携帯電話が脳腫瘍を起こすかどうかは議論が進行中であるが、新たな研究で影響しないという。30年に及ぶスカンジナビアでの脳腫瘍発生率は大きな変化がないという。しかし、コペンハーゲンのガン疫学研究所Isabelle Deltour は、脳腫瘍増加を見るほど使用していなかったという可能性はあるとしている。|
No Increase in Brain Tumors Seen From Cell Phones
Despite new findings, doubts linger about whether they cause brain cancer
By Steven ReinbergHealthDay Reporter
Despite new findings, doubts linger about whether they cause brain cancer.
THURSDAY, Dec. 3 (HealthDay News) -- Whether cell phones cause brain cancer has been a subject of ongoing debate, but a new study confirms previous evidence suggesting that they don't.
A 30-year examination of the incidents of brain tumors in Scandinavia found no substantial change in prevalence even after cell phone use became widespread, according to the report in the Dec. 3 online edition of the Journal of the National Cancer Institute.
"If mobile phones were to cause brain tumors we would expect to see a sudden rise in the number of brain tumors at some point in time, and we don't see it," said lead researcher Isabelle Deltour, from the Institute of Cancer Epidemiology at the Danish Cancer Society in Copenhagen.
However, Deltour leaves the door open to the possibility that widespread cell phone use hasn't been around long enough to see an increase in brain tumors.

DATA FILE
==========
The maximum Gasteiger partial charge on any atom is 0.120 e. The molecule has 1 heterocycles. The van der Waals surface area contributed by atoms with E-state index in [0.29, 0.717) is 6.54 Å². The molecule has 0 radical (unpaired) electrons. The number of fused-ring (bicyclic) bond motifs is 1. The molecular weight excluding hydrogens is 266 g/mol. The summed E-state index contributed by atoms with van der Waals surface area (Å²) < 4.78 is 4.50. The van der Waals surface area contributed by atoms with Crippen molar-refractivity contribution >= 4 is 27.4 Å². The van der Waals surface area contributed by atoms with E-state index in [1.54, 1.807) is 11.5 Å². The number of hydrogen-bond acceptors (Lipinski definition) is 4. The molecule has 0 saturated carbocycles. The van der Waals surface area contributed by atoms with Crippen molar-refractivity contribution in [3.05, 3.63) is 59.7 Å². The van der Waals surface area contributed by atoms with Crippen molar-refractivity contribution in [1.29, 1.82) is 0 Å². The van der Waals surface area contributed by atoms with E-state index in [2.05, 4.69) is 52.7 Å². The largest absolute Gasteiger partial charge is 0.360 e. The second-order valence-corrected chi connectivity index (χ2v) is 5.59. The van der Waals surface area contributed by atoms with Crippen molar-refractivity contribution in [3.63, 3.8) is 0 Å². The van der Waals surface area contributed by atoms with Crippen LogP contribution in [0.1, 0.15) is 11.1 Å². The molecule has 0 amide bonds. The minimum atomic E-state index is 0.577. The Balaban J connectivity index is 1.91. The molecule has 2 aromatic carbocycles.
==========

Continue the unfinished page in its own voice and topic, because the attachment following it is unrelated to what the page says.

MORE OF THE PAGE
"Either it means that mobile phones don't cause brain tumors or it means that we don't see it yet or we don't see it because the increase is too small to be observed in this population, or it is a risk that is limited to a small subgroup of the population," she said.
Deltour's team will continue to look at the rates of brain tumors in the study group, she added.
For the study, Deltour's team collected data on 60,000 people diagnosed with glioma and meningioma in Denmark, Finland, Norway and Sweden between 1974 and 2003.
The researchers found that the incidence of brain tumors over this 30-year period were stable, decreased or gradually increased, starting before cell phones became popular.
In addition, there was no change in the incidence of brain tumors between 1998 and 2003, during a period of rapid increase in cell phone usage, the researchers noted.
Dr. Paul Graham Fisher, an associate professor of neurology, pediatrics, and neurosurgery and human biology and the Beirne Family Director of Neuro-Oncology at Stanford University, said that "this topic won't go away."